In terms of chronology, the Upanishads are the concluding sections of the Vedas. Since they represent the culmination of knowledge, they are also known as ‘Vedanta’. As Upanishads contain the deepest scientific revelations of the ultimate truth, they were taught to the pupils at about the end of their studies. Hence, they represent the central aim of the Vedas and contain the highest and the ultimate goal of the Vedas as they deal with Moksha or Supreme Bliss. The Vedas are generally considered to have two portions viz., Karma-Kanda (portion dealing with action or rituals) and Jnana-Kanda (portion dealing with knowledge). The Samhita and the Brahmanas represent mainly the Karma-Kanda or the ritual portion, while the Upanishads represent the Jnana-Kanda or the knowledge portion. The Upanishads, are at present, the most popular and extensively read Vedic texts in the world. Authorship of most Upanishads is unknown because it is believed that without the union of the individual with the Supreme such knowledge cannot be attained and therefore the knowledge enshrined in the Upanishads comes directly from the Supreme. Thus, the individual authorship is irrelevant.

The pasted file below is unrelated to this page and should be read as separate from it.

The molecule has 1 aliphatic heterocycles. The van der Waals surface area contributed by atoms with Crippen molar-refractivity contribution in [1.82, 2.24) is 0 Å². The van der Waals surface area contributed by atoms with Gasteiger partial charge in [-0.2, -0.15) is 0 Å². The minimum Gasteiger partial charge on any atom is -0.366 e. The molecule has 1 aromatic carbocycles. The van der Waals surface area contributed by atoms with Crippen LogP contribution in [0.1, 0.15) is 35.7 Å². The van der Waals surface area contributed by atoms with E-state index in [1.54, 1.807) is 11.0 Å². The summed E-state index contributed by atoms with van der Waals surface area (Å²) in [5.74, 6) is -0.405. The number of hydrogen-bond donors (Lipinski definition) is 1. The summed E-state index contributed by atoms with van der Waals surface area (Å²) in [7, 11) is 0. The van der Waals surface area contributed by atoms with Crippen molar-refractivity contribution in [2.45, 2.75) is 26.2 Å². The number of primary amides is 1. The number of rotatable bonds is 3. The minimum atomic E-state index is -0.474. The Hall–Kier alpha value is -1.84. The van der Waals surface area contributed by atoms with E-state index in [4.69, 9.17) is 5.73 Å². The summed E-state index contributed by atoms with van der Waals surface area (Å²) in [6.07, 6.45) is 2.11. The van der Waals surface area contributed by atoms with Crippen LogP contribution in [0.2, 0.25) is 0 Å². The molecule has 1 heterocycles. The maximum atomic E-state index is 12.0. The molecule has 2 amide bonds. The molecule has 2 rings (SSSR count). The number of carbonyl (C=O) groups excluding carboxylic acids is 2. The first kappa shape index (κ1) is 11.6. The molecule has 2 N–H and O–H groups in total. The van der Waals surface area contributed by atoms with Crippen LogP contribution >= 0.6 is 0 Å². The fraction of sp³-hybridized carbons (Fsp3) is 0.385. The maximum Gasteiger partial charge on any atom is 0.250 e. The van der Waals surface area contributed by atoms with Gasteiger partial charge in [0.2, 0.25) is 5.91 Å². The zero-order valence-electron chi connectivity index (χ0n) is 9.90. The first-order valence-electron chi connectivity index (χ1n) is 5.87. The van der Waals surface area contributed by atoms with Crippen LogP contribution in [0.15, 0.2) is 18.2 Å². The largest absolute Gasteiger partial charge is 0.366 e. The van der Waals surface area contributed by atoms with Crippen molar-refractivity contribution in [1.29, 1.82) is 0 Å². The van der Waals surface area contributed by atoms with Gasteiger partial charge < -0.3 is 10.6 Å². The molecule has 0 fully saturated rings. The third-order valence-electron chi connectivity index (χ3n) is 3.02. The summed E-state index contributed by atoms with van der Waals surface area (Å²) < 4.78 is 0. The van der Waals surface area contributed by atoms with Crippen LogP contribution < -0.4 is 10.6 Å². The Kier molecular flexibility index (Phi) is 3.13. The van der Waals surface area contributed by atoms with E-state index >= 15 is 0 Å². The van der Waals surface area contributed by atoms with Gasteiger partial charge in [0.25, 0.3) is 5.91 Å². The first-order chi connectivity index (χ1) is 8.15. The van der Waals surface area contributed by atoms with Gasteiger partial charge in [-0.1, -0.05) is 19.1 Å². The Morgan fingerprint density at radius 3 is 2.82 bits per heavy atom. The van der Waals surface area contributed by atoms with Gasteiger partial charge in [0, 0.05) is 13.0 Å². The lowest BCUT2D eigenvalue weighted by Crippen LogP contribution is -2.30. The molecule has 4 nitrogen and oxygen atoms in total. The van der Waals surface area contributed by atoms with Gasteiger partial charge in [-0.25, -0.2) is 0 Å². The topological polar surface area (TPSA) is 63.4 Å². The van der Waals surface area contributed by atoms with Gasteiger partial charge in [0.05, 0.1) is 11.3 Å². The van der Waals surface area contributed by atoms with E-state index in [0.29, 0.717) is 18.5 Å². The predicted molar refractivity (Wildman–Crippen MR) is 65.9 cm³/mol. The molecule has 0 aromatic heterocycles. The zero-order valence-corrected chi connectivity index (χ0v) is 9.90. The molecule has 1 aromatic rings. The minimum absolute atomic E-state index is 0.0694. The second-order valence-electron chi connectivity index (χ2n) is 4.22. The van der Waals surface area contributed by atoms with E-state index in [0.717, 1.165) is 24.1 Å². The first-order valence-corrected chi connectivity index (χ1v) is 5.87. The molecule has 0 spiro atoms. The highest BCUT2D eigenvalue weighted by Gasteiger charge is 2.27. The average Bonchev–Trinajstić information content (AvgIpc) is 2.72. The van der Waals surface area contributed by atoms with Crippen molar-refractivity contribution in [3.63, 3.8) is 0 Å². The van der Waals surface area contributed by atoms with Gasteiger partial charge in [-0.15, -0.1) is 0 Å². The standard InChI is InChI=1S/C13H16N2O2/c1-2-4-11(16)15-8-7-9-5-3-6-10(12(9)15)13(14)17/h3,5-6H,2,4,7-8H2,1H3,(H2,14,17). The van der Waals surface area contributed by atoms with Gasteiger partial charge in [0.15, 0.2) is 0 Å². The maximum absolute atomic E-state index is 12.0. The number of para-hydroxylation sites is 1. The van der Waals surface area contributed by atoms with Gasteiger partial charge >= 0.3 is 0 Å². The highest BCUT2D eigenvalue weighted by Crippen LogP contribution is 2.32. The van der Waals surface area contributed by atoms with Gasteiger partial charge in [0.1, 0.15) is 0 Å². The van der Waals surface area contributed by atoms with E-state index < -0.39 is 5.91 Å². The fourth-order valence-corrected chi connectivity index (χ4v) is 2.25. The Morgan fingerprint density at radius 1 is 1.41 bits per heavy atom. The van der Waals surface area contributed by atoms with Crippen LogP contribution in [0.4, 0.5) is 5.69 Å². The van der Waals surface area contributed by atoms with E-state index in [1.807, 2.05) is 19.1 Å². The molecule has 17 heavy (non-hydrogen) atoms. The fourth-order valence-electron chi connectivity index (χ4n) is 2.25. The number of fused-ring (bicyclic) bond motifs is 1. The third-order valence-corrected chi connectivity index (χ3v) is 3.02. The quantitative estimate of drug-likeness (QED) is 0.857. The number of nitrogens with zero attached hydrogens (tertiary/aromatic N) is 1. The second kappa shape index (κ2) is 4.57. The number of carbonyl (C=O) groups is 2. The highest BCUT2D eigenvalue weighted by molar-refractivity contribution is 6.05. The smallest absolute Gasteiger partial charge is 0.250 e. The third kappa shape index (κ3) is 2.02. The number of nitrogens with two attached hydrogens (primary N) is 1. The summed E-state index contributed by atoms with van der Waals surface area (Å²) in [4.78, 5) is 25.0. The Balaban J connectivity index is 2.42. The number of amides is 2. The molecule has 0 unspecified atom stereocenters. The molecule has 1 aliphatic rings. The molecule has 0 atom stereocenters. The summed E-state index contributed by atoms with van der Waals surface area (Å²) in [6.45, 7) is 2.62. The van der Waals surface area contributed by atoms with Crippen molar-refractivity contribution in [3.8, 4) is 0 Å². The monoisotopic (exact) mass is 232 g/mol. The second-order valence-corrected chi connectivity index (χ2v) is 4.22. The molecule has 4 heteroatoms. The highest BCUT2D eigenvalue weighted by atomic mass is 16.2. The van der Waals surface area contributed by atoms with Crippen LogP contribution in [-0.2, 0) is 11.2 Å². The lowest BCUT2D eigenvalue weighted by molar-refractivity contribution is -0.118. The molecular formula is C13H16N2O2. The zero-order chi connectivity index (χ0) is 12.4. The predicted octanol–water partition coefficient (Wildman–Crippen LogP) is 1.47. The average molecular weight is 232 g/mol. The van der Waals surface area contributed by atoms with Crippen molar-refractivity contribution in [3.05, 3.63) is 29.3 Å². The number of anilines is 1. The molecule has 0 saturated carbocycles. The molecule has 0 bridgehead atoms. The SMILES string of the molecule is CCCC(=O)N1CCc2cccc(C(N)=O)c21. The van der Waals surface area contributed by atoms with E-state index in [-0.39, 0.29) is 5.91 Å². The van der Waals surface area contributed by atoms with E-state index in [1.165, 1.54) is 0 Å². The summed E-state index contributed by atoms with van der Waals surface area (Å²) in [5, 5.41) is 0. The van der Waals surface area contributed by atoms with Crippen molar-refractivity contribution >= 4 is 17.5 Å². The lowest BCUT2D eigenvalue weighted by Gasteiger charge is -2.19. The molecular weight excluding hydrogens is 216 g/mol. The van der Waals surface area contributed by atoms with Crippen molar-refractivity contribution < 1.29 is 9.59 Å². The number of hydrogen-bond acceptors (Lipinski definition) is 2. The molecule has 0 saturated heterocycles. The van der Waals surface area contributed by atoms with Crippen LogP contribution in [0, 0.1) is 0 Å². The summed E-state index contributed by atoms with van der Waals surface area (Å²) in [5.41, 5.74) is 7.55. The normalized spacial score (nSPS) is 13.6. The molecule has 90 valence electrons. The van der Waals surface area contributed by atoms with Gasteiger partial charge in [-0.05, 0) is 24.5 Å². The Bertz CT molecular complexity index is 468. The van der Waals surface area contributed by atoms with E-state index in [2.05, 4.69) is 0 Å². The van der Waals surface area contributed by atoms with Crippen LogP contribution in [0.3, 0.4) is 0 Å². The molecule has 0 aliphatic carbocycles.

The word ‘Upanishad’ has been derived from the root सद् (to sit), to which are added two prefixes: Upa and Ni. The prefix Upa denotes nearness and Ni totality. Thus, this word means ‘sitting near with total attention’. This implies the most secret or the highest knowledge passed on to the pupil sitting close to the teacher with complete attention/devotion. Since the highest knowledge passed on to the pupil was written down much later, the Upanishads were added to the Vedas at the end or in the concluding sections. Thus, chronologically they came at the end of the Vedic period. This is another reason they are called ‘Vedanta’.